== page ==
By 2008, 7 Alliance countries according to the Memorandum of Understanding on the cyber-defence centre, supported Estonia to get full operational capability (Germany Italy, Latvia, Lithuania, Slovakia and Spain), which lead to an evolu-tion period. By 2016, NATO Allies, are expected to discuss further and finalize the framework, logistics and operations, elements of cyber-resilience and proce-dures on the policies, when considering threats and challenges in a changing envi-ronment. NATO is yet to decide on the resilience policy, as hybrid warfare is de-veloping, at a time when Smart Defense of NATO nations are expected to achieve the goals and aims which are to be seen by the year 2020.
The cyber-attacks in Estonia of 2007 are still today the biggest and most orga-nized electronic attack, with a duration period of several weeks, provided NATO with a motive and multipurpose task for years to come. NATO’s leadership was in fact correct in its judgment that: 1) Such an operational centre and policy was needed 2) Its operational centre would constantly be evaluating and evaluated. Would research on prospective evolutions in technology, malware and cyber-security 3) that NATO requires resilience when considering the current or future threats and challenges.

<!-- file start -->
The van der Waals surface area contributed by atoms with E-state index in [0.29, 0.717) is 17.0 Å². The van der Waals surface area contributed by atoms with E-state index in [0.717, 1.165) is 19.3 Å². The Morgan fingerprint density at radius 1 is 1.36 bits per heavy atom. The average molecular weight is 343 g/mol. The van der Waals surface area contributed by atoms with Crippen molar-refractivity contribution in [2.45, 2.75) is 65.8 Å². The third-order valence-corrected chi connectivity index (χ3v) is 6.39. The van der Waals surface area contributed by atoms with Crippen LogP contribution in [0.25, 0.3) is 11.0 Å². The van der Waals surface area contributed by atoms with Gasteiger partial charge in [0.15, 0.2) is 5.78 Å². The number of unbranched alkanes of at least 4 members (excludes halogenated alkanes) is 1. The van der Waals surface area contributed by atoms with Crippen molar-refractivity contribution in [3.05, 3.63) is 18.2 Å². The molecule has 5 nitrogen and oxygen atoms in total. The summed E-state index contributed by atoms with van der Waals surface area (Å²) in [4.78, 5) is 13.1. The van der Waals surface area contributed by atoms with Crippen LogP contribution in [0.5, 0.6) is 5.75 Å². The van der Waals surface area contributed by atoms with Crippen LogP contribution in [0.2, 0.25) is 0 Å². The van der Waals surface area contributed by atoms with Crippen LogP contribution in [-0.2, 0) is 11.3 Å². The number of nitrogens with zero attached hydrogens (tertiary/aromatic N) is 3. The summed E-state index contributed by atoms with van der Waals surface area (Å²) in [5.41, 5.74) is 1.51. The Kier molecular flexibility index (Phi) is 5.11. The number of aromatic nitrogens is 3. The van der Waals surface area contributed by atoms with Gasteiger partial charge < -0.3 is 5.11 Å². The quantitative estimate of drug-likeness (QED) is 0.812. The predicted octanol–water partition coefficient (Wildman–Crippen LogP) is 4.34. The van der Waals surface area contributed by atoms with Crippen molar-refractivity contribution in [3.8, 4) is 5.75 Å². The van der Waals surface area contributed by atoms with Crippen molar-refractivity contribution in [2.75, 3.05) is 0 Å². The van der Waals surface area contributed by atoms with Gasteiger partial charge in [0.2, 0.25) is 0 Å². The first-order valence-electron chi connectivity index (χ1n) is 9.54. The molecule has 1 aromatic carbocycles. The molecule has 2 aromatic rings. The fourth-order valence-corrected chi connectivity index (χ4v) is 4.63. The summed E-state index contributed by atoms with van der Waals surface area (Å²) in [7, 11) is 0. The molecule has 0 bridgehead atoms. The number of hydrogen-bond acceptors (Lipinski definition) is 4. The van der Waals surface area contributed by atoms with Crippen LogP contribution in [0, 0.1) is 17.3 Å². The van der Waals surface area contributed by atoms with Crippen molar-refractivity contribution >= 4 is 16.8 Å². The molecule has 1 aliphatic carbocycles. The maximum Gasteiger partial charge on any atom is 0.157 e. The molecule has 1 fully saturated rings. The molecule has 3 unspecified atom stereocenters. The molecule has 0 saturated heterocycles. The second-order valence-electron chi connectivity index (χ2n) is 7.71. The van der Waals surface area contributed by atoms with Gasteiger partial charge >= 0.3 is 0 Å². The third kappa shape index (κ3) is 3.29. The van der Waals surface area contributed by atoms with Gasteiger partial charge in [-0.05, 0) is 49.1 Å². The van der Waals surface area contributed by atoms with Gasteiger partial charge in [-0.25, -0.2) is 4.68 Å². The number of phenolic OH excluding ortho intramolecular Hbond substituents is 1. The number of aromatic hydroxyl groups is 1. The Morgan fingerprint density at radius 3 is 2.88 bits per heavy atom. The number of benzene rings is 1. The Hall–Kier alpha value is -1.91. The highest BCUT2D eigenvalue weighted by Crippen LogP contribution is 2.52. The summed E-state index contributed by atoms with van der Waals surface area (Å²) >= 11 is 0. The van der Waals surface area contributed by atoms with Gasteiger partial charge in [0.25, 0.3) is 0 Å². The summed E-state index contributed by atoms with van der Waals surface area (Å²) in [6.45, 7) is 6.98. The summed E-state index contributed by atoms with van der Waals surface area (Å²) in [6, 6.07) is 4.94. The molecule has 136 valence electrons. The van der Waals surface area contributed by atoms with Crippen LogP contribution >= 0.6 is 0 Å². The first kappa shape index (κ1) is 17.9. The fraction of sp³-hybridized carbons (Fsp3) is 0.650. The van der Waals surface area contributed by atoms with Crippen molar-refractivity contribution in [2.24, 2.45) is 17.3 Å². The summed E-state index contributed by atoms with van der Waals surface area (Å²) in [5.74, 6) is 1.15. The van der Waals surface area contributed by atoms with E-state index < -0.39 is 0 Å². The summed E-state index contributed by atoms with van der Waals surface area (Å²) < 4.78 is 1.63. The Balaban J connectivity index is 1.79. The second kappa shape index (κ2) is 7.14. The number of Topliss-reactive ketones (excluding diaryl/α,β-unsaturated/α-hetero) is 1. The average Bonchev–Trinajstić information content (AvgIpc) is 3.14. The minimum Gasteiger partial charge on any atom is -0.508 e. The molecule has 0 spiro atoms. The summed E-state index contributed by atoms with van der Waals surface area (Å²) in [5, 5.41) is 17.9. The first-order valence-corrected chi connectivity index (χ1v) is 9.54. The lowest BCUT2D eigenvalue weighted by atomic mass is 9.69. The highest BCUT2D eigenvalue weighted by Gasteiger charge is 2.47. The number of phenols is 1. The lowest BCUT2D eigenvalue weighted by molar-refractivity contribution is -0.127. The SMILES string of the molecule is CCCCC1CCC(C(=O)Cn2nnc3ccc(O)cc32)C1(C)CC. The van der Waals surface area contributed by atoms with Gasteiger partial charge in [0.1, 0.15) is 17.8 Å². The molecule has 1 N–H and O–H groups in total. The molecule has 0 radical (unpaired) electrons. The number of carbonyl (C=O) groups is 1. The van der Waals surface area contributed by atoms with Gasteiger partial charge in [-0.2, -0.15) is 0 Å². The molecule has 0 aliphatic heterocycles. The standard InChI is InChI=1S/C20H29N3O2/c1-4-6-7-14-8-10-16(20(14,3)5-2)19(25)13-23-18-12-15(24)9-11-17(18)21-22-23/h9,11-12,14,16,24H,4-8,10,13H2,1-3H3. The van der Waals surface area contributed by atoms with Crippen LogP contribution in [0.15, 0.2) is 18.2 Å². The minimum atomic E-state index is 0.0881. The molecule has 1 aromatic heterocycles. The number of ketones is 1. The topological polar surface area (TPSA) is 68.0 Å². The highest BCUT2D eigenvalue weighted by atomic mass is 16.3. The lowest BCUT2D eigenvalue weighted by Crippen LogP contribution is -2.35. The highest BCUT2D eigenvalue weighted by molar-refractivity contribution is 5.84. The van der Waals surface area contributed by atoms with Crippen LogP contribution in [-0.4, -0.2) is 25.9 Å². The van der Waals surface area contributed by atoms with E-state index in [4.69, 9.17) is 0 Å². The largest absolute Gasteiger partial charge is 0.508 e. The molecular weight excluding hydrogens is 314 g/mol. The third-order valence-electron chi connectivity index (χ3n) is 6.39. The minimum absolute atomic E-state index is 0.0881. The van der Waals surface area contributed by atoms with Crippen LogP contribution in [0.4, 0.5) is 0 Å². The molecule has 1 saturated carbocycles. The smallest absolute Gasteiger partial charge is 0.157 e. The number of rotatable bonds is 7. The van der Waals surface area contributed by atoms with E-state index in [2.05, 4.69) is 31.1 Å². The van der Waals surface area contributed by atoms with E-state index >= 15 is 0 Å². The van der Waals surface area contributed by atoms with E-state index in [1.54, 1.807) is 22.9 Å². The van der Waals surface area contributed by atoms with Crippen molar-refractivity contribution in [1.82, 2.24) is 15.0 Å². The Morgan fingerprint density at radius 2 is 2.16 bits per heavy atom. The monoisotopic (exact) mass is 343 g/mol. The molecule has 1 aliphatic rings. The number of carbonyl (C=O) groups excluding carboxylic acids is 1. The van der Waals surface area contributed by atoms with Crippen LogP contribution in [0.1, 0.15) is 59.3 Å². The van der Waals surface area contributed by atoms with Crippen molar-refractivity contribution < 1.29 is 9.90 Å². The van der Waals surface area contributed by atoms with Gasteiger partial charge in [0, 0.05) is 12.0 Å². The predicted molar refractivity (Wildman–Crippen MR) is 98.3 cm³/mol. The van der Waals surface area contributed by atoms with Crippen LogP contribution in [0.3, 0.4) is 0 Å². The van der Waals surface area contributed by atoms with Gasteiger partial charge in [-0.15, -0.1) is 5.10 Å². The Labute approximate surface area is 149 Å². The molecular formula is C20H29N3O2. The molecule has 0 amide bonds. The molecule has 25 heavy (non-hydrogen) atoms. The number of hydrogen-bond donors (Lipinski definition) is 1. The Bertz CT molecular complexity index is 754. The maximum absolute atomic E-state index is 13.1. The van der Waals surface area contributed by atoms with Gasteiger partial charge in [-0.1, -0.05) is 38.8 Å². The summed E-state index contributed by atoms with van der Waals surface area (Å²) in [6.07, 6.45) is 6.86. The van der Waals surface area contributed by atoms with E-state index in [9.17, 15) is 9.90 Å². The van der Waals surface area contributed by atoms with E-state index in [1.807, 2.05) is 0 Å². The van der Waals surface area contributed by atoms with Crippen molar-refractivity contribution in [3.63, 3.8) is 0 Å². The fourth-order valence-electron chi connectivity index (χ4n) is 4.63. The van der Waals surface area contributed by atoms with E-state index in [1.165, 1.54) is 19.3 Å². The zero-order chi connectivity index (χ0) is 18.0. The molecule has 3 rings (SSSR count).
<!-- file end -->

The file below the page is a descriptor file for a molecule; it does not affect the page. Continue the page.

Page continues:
The inauguration of its Co-operative Cyber-Defence Centre of Excellence (CCD-COE) in Tallinn Estonia in May 2008, led to a mission, which holds a clear vision and statement. It is yet to be ‘politically ratified’ and adopted as a key core policy by Allies. Its raison d’être as stated is “to enhance the co-operative Cyber-Defence capability of NATO and NATO nations, thus improving the Alliance’s interoperability in the field of cooperative Cyber-Defence”, therefore reflecting on the key core elements to counter hybrid threats and be constantly resilience to strategic requests and needs. The vision is for the CCDCOE to become “a special-ized and expertise centre for NATO in cooperative cyber-defence55.
The domain of the cooperative cyber defense center in the framework of coopera-tive security within NATO, focusses in the fields of research which include:
“Legal and Policy elements
Concepts and Strategy
Critical Information Infrastructure Protection” 56